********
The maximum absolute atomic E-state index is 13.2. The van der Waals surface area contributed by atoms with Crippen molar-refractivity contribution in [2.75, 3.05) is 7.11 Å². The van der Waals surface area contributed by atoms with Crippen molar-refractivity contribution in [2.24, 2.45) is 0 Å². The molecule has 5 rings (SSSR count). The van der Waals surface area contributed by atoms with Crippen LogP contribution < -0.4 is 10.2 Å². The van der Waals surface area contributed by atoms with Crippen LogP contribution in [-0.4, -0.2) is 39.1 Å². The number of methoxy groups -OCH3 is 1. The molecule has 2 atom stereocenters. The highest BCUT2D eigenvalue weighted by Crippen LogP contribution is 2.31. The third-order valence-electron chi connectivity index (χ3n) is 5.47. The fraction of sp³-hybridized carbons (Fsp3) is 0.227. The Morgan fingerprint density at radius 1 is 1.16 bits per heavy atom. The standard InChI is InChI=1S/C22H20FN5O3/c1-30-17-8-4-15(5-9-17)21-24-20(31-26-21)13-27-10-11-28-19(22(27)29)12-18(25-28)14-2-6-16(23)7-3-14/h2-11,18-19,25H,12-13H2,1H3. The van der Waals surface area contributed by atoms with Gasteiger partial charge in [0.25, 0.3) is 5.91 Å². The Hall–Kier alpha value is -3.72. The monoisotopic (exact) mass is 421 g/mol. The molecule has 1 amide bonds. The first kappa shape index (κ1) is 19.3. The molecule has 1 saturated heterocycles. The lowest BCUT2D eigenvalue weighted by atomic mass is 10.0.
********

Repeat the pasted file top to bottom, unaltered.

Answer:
The maximum absolute atomic E-state index is 13.2. The van der Waals surface area contributed by atoms with Crippen molar-refractivity contribution in [2.75, 3.05) is 7.11 Å². The van der Waals surface area contributed by atoms with Crippen molar-refractivity contribution in [2.24, 2.45) is 0 Å². The molecule has 5 rings (SSSR count). The van der Waals surface area contributed by atoms with Crippen LogP contribution < -0.4 is 10.2 Å². The van der Waals surface area contributed by atoms with Crippen LogP contribution in [-0.4, -0.2) is 39.1 Å². The number of methoxy groups -OCH3 is 1. The molecule has 2 atom stereocenters. The highest BCUT2D eigenvalue weighted by Crippen LogP contribution is 2.31. The third-order valence-electron chi connectivity index (χ3n) is 5.47. The fraction of sp³-hybridized carbons (Fsp3) is 0.227. The Morgan fingerprint density at radius 1 is 1.16 bits per heavy atom. The standard InChI is InChI=1S/C22H20FN5O3/c1-30-17-8-4-15(5-9-17)21-24-20(31-26-21)13-27-10-11-28-19(22(27)29)12-18(25-28)14-2-6-16(23)7-3-14/h2-11,18-19,25H,12-13H2,1H3. The van der Waals surface area contributed by atoms with Gasteiger partial charge in [0.25, 0.3) is 5.91 Å². The Hall–Kier alpha value is -3.72. The monoisotopic (exact) mass is 421 g/mol. The molecule has 1 amide bonds. The first kappa shape index (κ1) is 19.3. The molecule has 1 saturated heterocycles. The lowest BCUT2D eigenvalue weighted by atomic mass is 10.0.